Good engineering changes people's lives for the better. Almost every product and service we use in life has an engineering content to some extent. Fundamentally, it is at the core of what we do at Highways England.
And so I'm particularly delighted that Highways England is an active supporter of the Year of Engineering 2018 - a government led campaign to get many thousands more young people to consider engineering as a career.
As the CEO of Highways England, you would expect me to support this, and it is also very personal to me.
I started my career when I joined British Airways as an undergraduate apprentice in air transport engineering. After five years of studying and training, I qualified as a licensed aircraft engineer and my first job was maintaining aircraft on the airport ramp.
As a consequence of my career choice to be an engineer I have had some exciting roles including Chief Engineer for Concorde and a period in the USA as Chief Project Engineer for British Airways on its 777 programme – remarkable opportunities just not open to non-engineers.
The statistics about engineering are stark. According to the Royal Academy of Engineering (2015), 94% of the engineering work force is white and 92% of the engineering work force is male. It says the engineering profession wants 186,000 skilled recruits each year until 2024. Meanwhile almost half of engineering companies say a shortage of skilled people is significantly reducing productivity and growth (CEBR 2014).
With the UK needing an extra 20,000 engineering graduates a year, this national campaign is all about showing young people what an engineer is, and what they can achieve. For Highways England we need a continuing pipeline of young engineers to help deliver the massive investment planned for our motorways and major A-roads, benefitting the economy and improving people's lives.
The opportunities cover everything from mega projects such as the £6bn Lower Thames Crossing through preparing the Smart motorway network for connected vehicles, to introducing advanced control room technology to manage traffic flows to improve network capacity and journey times.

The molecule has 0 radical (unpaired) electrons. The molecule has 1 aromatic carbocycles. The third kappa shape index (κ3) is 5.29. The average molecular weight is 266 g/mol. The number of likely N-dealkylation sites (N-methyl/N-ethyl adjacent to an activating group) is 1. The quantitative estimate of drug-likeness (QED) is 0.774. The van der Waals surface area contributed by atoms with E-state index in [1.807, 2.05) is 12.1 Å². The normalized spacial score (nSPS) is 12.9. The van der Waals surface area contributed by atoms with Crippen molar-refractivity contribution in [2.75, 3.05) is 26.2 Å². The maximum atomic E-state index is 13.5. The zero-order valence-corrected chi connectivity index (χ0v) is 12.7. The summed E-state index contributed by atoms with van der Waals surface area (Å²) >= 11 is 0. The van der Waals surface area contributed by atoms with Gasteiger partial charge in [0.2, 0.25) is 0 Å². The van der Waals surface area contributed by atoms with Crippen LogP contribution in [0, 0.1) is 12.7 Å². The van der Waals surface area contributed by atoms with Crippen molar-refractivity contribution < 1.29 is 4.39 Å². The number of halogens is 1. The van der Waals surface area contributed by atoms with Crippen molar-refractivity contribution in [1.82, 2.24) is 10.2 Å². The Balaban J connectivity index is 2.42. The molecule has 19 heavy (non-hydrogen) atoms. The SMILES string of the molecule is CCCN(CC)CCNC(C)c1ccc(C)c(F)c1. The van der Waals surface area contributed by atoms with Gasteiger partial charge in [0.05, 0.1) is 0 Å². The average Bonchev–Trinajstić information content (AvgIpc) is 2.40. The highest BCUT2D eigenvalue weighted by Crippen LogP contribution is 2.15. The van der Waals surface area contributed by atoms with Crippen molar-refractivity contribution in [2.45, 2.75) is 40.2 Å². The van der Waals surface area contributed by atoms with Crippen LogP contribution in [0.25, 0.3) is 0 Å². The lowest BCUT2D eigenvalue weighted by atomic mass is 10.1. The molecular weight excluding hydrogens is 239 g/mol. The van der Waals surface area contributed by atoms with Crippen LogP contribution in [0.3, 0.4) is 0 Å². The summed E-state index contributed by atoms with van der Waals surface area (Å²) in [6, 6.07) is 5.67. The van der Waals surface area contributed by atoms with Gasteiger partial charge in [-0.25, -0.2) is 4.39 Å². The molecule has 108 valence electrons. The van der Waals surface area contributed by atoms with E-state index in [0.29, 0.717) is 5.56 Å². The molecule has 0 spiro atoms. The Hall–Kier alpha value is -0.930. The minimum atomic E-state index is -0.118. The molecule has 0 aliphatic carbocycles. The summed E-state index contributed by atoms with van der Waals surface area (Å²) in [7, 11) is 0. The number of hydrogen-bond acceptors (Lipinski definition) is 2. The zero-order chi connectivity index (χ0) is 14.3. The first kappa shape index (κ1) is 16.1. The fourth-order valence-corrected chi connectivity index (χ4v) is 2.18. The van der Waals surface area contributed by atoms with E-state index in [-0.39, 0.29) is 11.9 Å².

We are committed to demonstrating a career in engineering can be for anyone, whatever your background and your culture and to helping government and the industry bridge the current skills gap.
Additionally we are going to be doing much this year to bring young people face to face with our work both at Highways England and within our suppliers.
Engineering UK 2017 says only a third of parents know what an engineer does. We want to improve this knowledge and also give teachers and career advisers the confidence to suggest engineering as a career.
For the first time we are offering work experience placements at Highways England. This will allow young people to see first-hand what we do, the range of jobs on offer, and the difference we make to people's lives.
Also this year staff members with this expertise will be taking days off to volunteer, so they can be role models and sell what they do directly to schools and communities, removing some of the myths and misunderstandings about engineering. We'll also be taking our school groups on visits to some of our iconic structures such as the Severn bridges to see for themselves first-hand engineering achievements.
We all have a role to play in encouraging our young, and spotting future engineers; supporting them to fulfill their skills in a truly rewarding role.
The Year of Engineering is a fantastic opportunity for all of us to broaden and build the future of our profession. I encourage everyone involved in engineering to get behind this important campaign.